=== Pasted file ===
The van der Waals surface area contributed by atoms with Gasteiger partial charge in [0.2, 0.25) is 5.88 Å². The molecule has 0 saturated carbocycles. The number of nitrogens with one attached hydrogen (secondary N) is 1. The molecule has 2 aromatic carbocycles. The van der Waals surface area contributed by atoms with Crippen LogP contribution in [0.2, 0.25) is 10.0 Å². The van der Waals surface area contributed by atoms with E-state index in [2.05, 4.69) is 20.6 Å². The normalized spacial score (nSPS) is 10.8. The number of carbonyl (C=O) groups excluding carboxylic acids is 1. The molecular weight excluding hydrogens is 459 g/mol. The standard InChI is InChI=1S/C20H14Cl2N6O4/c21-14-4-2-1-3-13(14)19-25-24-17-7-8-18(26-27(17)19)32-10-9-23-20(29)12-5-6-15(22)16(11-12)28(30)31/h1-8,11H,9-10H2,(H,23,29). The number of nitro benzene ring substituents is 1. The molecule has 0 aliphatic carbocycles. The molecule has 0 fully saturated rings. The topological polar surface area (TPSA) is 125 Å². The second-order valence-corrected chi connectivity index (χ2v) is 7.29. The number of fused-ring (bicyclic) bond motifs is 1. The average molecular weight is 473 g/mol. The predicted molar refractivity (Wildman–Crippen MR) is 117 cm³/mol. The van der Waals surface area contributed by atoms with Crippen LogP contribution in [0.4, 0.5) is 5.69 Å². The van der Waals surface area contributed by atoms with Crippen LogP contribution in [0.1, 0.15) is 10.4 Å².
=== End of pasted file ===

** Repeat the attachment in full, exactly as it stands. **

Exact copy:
The van der Waals surface area contributed by atoms with Gasteiger partial charge in [0.2, 0.25) is 5.88 Å². The molecule has 0 saturated carbocycles. The number of nitrogens with one attached hydrogen (secondary N) is 1. The molecule has 2 aromatic carbocycles. The van der Waals surface area contributed by atoms with Crippen LogP contribution in [0.2, 0.25) is 10.0 Å². The van der Waals surface area contributed by atoms with E-state index in [2.05, 4.69) is 20.6 Å². The normalized spacial score (nSPS) is 10.8. The number of carbonyl (C=O) groups excluding carboxylic acids is 1. The molecular weight excluding hydrogens is 459 g/mol. The standard InChI is InChI=1S/C20H14Cl2N6O4/c21-14-4-2-1-3-13(14)19-25-24-17-7-8-18(26-27(17)19)32-10-9-23-20(29)12-5-6-15(22)16(11-12)28(30)31/h1-8,11H,9-10H2,(H,23,29). The number of nitro benzene ring substituents is 1. The molecule has 0 aliphatic carbocycles. The molecule has 0 fully saturated rings. The topological polar surface area (TPSA) is 125 Å². The second-order valence-corrected chi connectivity index (χ2v) is 7.29. The number of fused-ring (bicyclic) bond motifs is 1. The average molecular weight is 473 g/mol. The predicted molar refractivity (Wildman–Crippen MR) is 117 cm³/mol. The van der Waals surface area contributed by atoms with Crippen LogP contribution in [0.4, 0.5) is 5.69 Å². The van der Waals surface area contributed by atoms with Crippen LogP contribution in [0.1, 0.15) is 10.4 Å².